Opinion: Who Needs Assault Weapons, When We Have Hammers? - NBC Chicago
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Opinion: Who Needs Assault Weapons, When We Have Hammers?



    I think I’ve found a flaw in the reasoning of gun owners. After the massacre of 26 children and adults at Sandy Hook Elementary School in Newtown, Conn., Rep. Marsha Blackburn, R-Tenn., insisted that it was possible to commit mass murder with any object that can do damage to a human body: “a hammer, a hatchet, a car, a gun.” Around the same time, a columnist on Breitbart.com wrote that “the number of murders committed annually with hammers and clubs far outnumbers the number of murders committed with a rifle.”

    Both Blackburn and Breitbart were peddling the same message: you can’t blame guns for murders. If people want to kill, they’ll kill with whatever object they can get their hands on, be it a blunt instrument or a firearm.
    Gun owners insist that firearms are unnecessary to commit mayhem, that they are simply a passive tool in the hands of a murderer. It’s the “Spoons Made Me Fat” argument. Don’t blame the weapon, blame the wielder, and focus on changing human behavior, rather than banning a commercial product. But gun owners also insist that only firearms can protect law-abiding citizens from criminals. This month, the Senate Judiciary Committee passed an assault weapons ban sponsored by Sen. Dianne Feinstein, D-Calif. Sen. John Cornyn, R-Tex., protested that the bill “would restrict groups of people who are particularly susceptible to violence – like victims of sexual assault and domestic violence – from defending themselves against future attackers.”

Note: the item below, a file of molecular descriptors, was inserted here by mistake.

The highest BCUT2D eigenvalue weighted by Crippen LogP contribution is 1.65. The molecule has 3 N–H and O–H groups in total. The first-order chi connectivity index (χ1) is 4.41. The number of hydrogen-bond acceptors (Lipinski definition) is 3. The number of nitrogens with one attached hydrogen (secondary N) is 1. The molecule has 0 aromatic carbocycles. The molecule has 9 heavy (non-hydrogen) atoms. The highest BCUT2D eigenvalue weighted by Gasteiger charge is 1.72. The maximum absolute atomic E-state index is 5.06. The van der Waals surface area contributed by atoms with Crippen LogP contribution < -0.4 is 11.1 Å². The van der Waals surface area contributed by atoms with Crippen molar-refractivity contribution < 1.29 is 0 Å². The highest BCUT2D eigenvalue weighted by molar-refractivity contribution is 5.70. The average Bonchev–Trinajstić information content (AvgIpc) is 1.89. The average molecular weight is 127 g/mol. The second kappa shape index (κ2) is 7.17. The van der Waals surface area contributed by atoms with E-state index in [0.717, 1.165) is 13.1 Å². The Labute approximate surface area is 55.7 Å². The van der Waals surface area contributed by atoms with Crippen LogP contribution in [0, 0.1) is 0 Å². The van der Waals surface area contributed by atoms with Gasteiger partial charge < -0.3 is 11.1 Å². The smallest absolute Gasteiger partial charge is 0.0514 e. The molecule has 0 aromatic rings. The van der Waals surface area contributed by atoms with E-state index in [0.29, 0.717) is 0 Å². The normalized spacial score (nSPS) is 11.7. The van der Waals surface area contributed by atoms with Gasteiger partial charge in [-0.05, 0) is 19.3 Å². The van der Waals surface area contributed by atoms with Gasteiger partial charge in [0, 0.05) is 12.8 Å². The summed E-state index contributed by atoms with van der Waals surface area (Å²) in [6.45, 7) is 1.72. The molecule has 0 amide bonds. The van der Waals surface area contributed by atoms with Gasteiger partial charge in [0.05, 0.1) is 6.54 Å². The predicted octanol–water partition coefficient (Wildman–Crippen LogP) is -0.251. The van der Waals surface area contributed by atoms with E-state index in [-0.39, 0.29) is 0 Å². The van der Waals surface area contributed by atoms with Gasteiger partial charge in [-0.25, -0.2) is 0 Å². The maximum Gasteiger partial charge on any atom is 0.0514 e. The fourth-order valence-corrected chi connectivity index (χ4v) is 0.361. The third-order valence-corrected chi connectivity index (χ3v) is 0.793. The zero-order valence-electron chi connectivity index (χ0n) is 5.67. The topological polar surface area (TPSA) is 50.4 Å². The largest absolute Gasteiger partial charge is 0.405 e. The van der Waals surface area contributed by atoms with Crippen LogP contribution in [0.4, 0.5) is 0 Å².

(Cornyn won the debate. Senate Majority Leader Harry Reid, D-Nev., decided not to include an assault weapons ban in a gun control legislation package.)
    OK, so there's the gun lobby's logic: guns are not dangerous. In fact, hammers are more dangerous than assault rifles. BUT, we need assault rifles to protect ourselves from criminals. Or maybe from carpenters. 
    If hammers are more deadly than assault weapons, than a hammer on the nightstand ought to be deadly enough to protect a home. A concealed hammer, carried in a tool belt under a jacket, ought to be enough to protect its owner from street crime. Hammers are also safer to carry around, because they don’t go off accidentally, and drive nails into people’s chests.
    Hammers also have a function other than killing people, so they can’t be regulated like guns, and you can carry one around without tipping off your enemies that you’re about to commit violence. Explain that you’re a building contractor, then bonk them in the skull as soon as they turn around. 
    I think we can all agree that a ban on assault weapons will do nothing to compromise public safety, as long as we have hammers to protect ourselves.